Thursday, November 29, 2007

Community Snapshot 01: Who's Using What?

As an ongoing service to the greater Windows IT community, we're publishing the first of our weekly "snapshots" of OS and application usage rates as measured within our own little corner of the industry. These numbers are current as of 06:00 GMT and based on a sample of set of 1,106 contributor systems:

Figure 1 - Contributor Usage by OS Type/SKU

Interpretation: While Windows XP (55%) still makes up the lion's share of our user base, Windows Vista - in its various incarnations - is running a closing second (37%). We'll be checking back each week to chart the progress of XP, Vista and their variations over time, and also to monitor adoption rates for Vista SP1 and XP SP3 when they're released early next year.


Wednesday, November 28, 2007

How to Make Vista Run Like XP (Sort of)

In an effort to further clarify our previous test results, we decided to experiment a bit with Vista to see how it would perform with a majority of its newer UI elements and background services turned off. In the process, we believe we've come up with a roadmap of sorts for how to "make Vista run like XP" (sort of):

  1. Shutdown "Unnecessary" Services - This means killing all those new Vista goodies, like SuperFetch and the WSearch indexer. CPU cycles are a precious commodity - use them wisely.
  2. Ditch the UI - Use the Advanced System Settings dialog to change the Appearance settings to "adjust for best performance." It's like taking a trip back in 1995!
  3. Drop the Resolution/Color Depth - This helps to mitigate any sluggishness in the newer Vista-model drivers. 1024x768 with 16-bit color should be good for most video adapters - and it looks "real sharp" stretched across that new 21 inch LCD!
  4. Handicap XP - Most Windows XP users are running Office 2000, XP or 2003. Upgrade the XP config with Office 2007 to ensure that you get a nice, entirely unrepresentative (of the real world) hybrid scenario.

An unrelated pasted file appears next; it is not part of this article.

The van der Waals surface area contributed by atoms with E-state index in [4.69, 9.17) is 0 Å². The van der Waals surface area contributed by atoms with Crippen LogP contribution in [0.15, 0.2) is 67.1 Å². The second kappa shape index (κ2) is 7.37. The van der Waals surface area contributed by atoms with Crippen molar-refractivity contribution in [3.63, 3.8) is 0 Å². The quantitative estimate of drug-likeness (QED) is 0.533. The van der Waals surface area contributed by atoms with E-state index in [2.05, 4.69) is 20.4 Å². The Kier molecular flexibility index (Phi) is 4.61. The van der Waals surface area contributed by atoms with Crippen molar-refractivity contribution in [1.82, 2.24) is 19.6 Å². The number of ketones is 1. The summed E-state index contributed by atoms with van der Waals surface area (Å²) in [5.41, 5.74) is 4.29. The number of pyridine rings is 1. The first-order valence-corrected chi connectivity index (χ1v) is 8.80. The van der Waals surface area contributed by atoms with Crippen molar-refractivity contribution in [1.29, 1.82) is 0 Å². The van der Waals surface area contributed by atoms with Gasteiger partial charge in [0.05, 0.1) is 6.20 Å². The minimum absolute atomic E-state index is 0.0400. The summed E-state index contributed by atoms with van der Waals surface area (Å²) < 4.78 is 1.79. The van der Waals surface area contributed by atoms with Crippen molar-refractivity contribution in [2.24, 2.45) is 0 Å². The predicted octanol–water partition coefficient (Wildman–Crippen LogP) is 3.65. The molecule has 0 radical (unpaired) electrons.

Do the above and you'll be rewarded by a much closer net experience. Instead of being ~2x slower than XP, Vista in this new, "bare metal" configuration is *only* (drum roll, please)...40% slower!

Bottom Line: Even with the OS stripped to the core, and with all of the new eye-candy and CPU-sucking background services turned off, Vista is *still* 40% slower than XP (SP3) at a variety of business productivity tasks. Time to ask Santa for that new PC for Christmas!


Tuesday, November 27, 2007

Update: Re-Testing Vista w/2GB RAM, Office 2003

Many of our members have requested that we re-test Vista SP1 with 2GB of RAM instead of the 1GB we used in our original tests. So, without further delay, we present our revised results table:


Figure 1 - Revised OfficeBench Completion Times (Seconds)

Analysis: By providing Vista (SP1) with an additional 1GB of RAM (that's a total of 2GB for those of you keeping score) we managed to achieve a "whopping" 4% improvement in OfficeBench throughput.

Note: We added the Windows XP (SP3) results to the chart to add further context to the Vista results. As before, all tests were conducted on the same Dell XPS M1710 system w/2GHz Core 2 Duo CPU and DDR-2 667MHz RAM.

A few members voiced their concerns over the use of Office 2007 under Vista. They suggested we re-test using Office 2003 on both Vista and Windows XP. Here are the results:


Figure 2 - Office 2003 vs. Office 2007 Completion Times

Analysis: Moving from Office 2007 to Office 2003 definitely improved Vista's showing. Instead of being over 2x slower than XP on the same OfficeBench workload, Vista is now "only" 1.8x slower.

To quote Darth Vader: "Impressive...most impressive."